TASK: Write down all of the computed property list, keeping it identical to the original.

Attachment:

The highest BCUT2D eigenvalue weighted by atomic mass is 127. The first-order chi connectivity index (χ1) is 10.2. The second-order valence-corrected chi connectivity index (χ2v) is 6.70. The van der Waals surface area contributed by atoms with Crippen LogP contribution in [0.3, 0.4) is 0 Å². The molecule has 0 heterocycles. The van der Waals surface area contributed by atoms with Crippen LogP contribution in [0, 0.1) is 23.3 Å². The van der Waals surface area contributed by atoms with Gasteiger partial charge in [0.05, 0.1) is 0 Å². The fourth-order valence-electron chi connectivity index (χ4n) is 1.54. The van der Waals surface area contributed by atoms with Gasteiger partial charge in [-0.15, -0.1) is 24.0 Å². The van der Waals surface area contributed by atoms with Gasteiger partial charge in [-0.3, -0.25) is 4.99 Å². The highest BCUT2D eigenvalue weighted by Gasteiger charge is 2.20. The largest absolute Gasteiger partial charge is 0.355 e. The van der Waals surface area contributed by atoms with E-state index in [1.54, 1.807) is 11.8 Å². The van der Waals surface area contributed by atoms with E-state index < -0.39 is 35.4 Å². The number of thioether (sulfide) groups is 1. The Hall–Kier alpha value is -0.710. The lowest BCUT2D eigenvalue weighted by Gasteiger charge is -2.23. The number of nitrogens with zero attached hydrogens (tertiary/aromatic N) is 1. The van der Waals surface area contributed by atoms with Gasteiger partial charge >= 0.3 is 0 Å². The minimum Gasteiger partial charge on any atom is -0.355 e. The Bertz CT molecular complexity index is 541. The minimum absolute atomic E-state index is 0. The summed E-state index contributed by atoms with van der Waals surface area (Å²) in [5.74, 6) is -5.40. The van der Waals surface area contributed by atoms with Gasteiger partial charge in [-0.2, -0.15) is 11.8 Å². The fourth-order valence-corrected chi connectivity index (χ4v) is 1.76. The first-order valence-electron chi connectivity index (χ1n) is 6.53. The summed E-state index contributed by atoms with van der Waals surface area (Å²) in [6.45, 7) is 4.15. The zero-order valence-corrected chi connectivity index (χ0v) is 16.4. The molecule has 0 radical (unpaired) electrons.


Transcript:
The highest BCUT2D eigenvalue weighted by atomic mass is 127. The first-order chi connectivity index (χ1) is 10.2. The second-order valence-corrected chi connectivity index (χ2v) is 6.70. The van der Waals surface area contributed by atoms with Crippen LogP contribution in [0.3, 0.4) is 0 Å². The molecule has 0 heterocycles. The van der Waals surface area contributed by atoms with Crippen LogP contribution in [0, 0.1) is 23.3 Å². The van der Waals surface area contributed by atoms with Gasteiger partial charge in [0.05, 0.1) is 0 Å². The fourth-order valence-electron chi connectivity index (χ4n) is 1.54. The van der Waals surface area contributed by atoms with Gasteiger partial charge in [-0.15, -0.1) is 24.0 Å². The van der Waals surface area contributed by atoms with Gasteiger partial charge in [-0.3, -0.25) is 4.99 Å². The highest BCUT2D eigenvalue weighted by Gasteiger charge is 2.20. The largest absolute Gasteiger partial charge is 0.355 e. The van der Waals surface area contributed by atoms with E-state index in [1.54, 1.807) is 11.8 Å². The van der Waals surface area contributed by atoms with E-state index < -0.39 is 35.4 Å². The number of thioether (sulfide) groups is 1. The Hall–Kier alpha value is -0.710. The lowest BCUT2D eigenvalue weighted by Gasteiger charge is -2.23. The number of nitrogens with zero attached hydrogens (tertiary/aromatic N) is 1. The van der Waals surface area contributed by atoms with Gasteiger partial charge >= 0.3 is 0 Å². The minimum Gasteiger partial charge on any atom is -0.355 e. The Bertz CT molecular complexity index is 541. The minimum absolute atomic E-state index is 0. The summed E-state index contributed by atoms with van der Waals surface area (Å²) in [5.74, 6) is -5.40. The van der Waals surface area contributed by atoms with Gasteiger partial charge in [-0.2, -0.15) is 11.8 Å². The fourth-order valence-corrected chi connectivity index (χ4v) is 1.76. The first-order valence-electron chi connectivity index (χ1n) is 6.53. The summed E-state index contributed by atoms with van der Waals surface area (Å²) in [6.45, 7) is 4.15. The zero-order valence-corrected chi connectivity index (χ0v) is 16.4. The molecule has 0 radical (unpaired) electrons.